There are two types of taxes in South Africa, including direct tax and indirect tax. It is important to know the tax you are liable to pay to be on the right side of the law. The government is responsible for collecting direct taxes, while an intermediary collects indirect taxes. Read on to learn the difference between direct tax and indirect tax.
Difference Between Direct Tax and Indirect Tax in South Africa
The government levies direct taxes on individuals who earn taxable income and businesses. There are different types of direct taxes, and income tax is the most common form levied on the income you earn per year. The government sets specific thresholds for taxable income, and individuals also have several tax deductions.
Corporate income tax (CIT) is another form of direct tax levied on each business. It is the source of the government’s bulk revenue. Those involved in stock trading are liable for paying the securities transaction tax whether they make profits or not.
On the other hand, indirect taxes are collected by intermediaries such as vendors, manufacturers, and marketplaces, especially from consumers. Value-added tax (VAT) is the major indirect tax in South Africa. It is a consumption tax that is levied on the final consumer of all goods and services imported to South Africa.
VAT comes in two rates, the standard rate of 15% and the zero rate (0%), which are determined by the government. Most business transactions in South Africa include VAT tax, which is collected by companies registered with SARS as vendors. VAT covers all taxable supplies from the production up to the distribution chain. However, supplies offered by non-vendors are not liable to VAT.
Customs duties are another form of indirect taxes that are levied on imported goods into South Africa, and the rates range from 3% to 45%. However, South Africa does not impose customs duty on products bought from Namibia, Lesotho, Botswana, and Swaziland.
What Is an Indirect Tax in South Africa?
VAT is an indirect tax in South Africa, and it is levied on the ultimate consumers of goods and services imported to South Africa. The tax is paid to registered consumers, who will then remit it to SARS. Excise duty is another type of indirect tax in South Africa that is applied to products bought from other countries. However, products from other countries in Southern Africa are exempt from paying excise duty.
What Is a Direct Tax in South Africa?
Direct tax is levied on individual taxpayers or companies, and they should pay directly to the government. Income and corporate taxes are the major types of direct taxes that contribute the bulk of the government’s revenue. If you earn taxable income, you should pay tax to the government, known as pay-as-you-earn (PAYE).
There are different types of income received by individuals which are taxable, which include the following:
- Salary, wages, bonuses, taxable benefits, and overtime pay
- Profits generated from business as well as losses
- Income coming from a trust
- Profits or losses from rental income
- Money from royalties
- Director’s fees
- Investment income including foreign dividends and fees
- Pension income
- Capital gains
If you earn more than R91 250 and you are below 65 years during the 2023 assessment year, you are liable to pay income tax. The tax threshold for individuals above 65 years, but below 75 years is R141 250, and R157 900 for taxpayers above 75 years.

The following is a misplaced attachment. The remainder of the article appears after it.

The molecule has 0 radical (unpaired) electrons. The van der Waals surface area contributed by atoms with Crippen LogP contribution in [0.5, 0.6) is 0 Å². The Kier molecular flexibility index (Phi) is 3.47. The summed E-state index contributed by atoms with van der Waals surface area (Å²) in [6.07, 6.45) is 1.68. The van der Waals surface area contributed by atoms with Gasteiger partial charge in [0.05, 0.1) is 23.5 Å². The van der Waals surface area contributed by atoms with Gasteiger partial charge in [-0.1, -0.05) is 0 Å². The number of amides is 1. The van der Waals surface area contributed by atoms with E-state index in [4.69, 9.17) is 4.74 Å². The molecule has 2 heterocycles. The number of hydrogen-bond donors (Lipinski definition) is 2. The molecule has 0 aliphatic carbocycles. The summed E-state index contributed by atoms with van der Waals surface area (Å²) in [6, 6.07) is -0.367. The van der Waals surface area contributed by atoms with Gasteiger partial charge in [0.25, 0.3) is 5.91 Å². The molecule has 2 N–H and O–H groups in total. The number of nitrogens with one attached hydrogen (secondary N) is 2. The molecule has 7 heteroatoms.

The Republic of South Africa levies Corporate Income Tax (CIT) on companies operating in the country. Non-resident companies operating through a branch are also subject to paying tax to the government. The Income Tax Act (1962) states that the companies liable for paying tax include the following:
- Public companies (“Ltd”)
- State-owned companies (“SOC”)
- Private companies (”Pty (Ltd)”)
- Non profit company
- Personal Liability Company (“Inc”)
- Close Corporations (“CC”)
- Small Business Corporation (s12E)
- Collective Investment Schemes
- Share Block Companies
- Body Corporates
- Public Benefit Companies
- Dormant Companies
What Is the VAT Act?
Value Added Tax Act 89 of 1991 is the statute in South Africa that imposes the collection of VAT. This legislation falls under the ambit of the Minister of Finance, also known as the Commissioner of SARS. The Minister is responsible for implementing the Act. The purpose of the VAT Act includes the following.
- Provide for taxation of importation and supply of goods
- Amend Stamp Duties Act 1968
- Amend the Transfer Duty Act 1949
- Repeal Sales Tax Act 1978
The vendor registered with SARS charges VAT on taxable goods and services using the standard rate of 15% or 0%. However, there are few goods that are exempt from VAT.
What Is the VAT Rate in South Africa?
The VAT rate in South Africa applies to certain goods and services usually imported into South Africa. The standard rate is 15% or zero rate (0%). When the zero rate is applied, it means the product is exempt from paying VAT. VAT is applied at all stages of the production and distribution process, and it is non-cumulative. VAT is usually payable on the importation of goods into South Africa.
When you work or operate a business in South Africa, you should know that you are liable for paying taxes to the government. For individual taxpayers, they should earn taxable income as determined by the government, and this is known as direct tax. There are different forms of direct taxes paid by individuals and corporations. Furthermore, consumers of certain goods and services are also liable to pay indirect taxes in the form of VAT.
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